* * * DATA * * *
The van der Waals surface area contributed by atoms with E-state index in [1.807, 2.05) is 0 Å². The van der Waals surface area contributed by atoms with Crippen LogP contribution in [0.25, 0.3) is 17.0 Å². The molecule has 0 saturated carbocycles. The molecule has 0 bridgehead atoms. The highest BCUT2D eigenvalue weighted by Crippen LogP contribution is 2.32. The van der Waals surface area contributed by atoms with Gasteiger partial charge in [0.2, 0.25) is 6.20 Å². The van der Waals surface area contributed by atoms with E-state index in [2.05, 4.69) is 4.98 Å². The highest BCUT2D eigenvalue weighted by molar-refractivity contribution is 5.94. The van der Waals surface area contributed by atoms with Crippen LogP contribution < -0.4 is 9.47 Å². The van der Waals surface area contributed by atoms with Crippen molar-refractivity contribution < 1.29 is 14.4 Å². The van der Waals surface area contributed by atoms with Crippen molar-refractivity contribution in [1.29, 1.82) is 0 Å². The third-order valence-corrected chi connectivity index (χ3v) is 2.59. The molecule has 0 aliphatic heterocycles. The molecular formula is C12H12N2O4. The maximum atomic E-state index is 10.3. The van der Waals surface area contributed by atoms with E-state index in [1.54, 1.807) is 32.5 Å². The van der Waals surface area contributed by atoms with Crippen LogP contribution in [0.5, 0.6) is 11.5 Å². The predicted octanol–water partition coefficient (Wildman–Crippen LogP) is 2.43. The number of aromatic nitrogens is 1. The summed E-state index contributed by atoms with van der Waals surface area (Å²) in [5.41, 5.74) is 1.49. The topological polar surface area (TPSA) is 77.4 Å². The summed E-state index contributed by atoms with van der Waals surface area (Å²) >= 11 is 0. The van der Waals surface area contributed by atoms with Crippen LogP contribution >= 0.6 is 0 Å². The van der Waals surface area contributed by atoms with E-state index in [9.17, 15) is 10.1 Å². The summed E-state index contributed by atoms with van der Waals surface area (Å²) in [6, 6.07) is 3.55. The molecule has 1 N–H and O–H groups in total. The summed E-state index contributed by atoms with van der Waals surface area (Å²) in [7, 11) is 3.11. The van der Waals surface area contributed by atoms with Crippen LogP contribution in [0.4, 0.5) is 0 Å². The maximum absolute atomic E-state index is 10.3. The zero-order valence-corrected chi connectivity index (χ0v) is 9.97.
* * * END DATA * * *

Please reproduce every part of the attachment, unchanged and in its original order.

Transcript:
The van der Waals surface area contributed by atoms with E-state index in [1.807, 2.05) is 0 Å². The van der Waals surface area contributed by atoms with Crippen LogP contribution in [0.25, 0.3) is 17.0 Å². The molecule has 0 saturated carbocycles. The molecule has 0 bridgehead atoms. The highest BCUT2D eigenvalue weighted by Crippen LogP contribution is 2.32. The van der Waals surface area contributed by atoms with Gasteiger partial charge in [0.2, 0.25) is 6.20 Å². The van der Waals surface area contributed by atoms with E-state index in [2.05, 4.69) is 4.98 Å². The highest BCUT2D eigenvalue weighted by molar-refractivity contribution is 5.94. The van der Waals surface area contributed by atoms with Crippen LogP contribution < -0.4 is 9.47 Å². The van der Waals surface area contributed by atoms with Crippen molar-refractivity contribution < 1.29 is 14.4 Å². The van der Waals surface area contributed by atoms with Crippen molar-refractivity contribution in [1.29, 1.82) is 0 Å². The third-order valence-corrected chi connectivity index (χ3v) is 2.59. The molecule has 0 aliphatic heterocycles. The molecular formula is C12H12N2O4. The maximum atomic E-state index is 10.3. The van der Waals surface area contributed by atoms with E-state index in [1.54, 1.807) is 32.5 Å². The van der Waals surface area contributed by atoms with Crippen LogP contribution in [0.5, 0.6) is 11.5 Å². The predicted octanol–water partition coefficient (Wildman–Crippen LogP) is 2.43. The number of aromatic nitrogens is 1. The summed E-state index contributed by atoms with van der Waals surface area (Å²) in [5.41, 5.74) is 1.49. The topological polar surface area (TPSA) is 77.4 Å². The summed E-state index contributed by atoms with van der Waals surface area (Å²) >= 11 is 0. The van der Waals surface area contributed by atoms with Crippen LogP contribution >= 0.6 is 0 Å². The van der Waals surface area contributed by atoms with E-state index in [9.17, 15) is 10.1 Å². The summed E-state index contributed by atoms with van der Waals surface area (Å²) in [6, 6.07) is 3.55. The molecule has 1 N–H and O–H groups in total. The summed E-state index contributed by atoms with van der Waals surface area (Å²) in [7, 11) is 3.11. The van der Waals surface area contributed by atoms with Crippen LogP contribution in [0.4, 0.5) is 0 Å². The maximum absolute atomic E-state index is 10.3. The zero-order valence-corrected chi connectivity index (χ0v) is 9.97.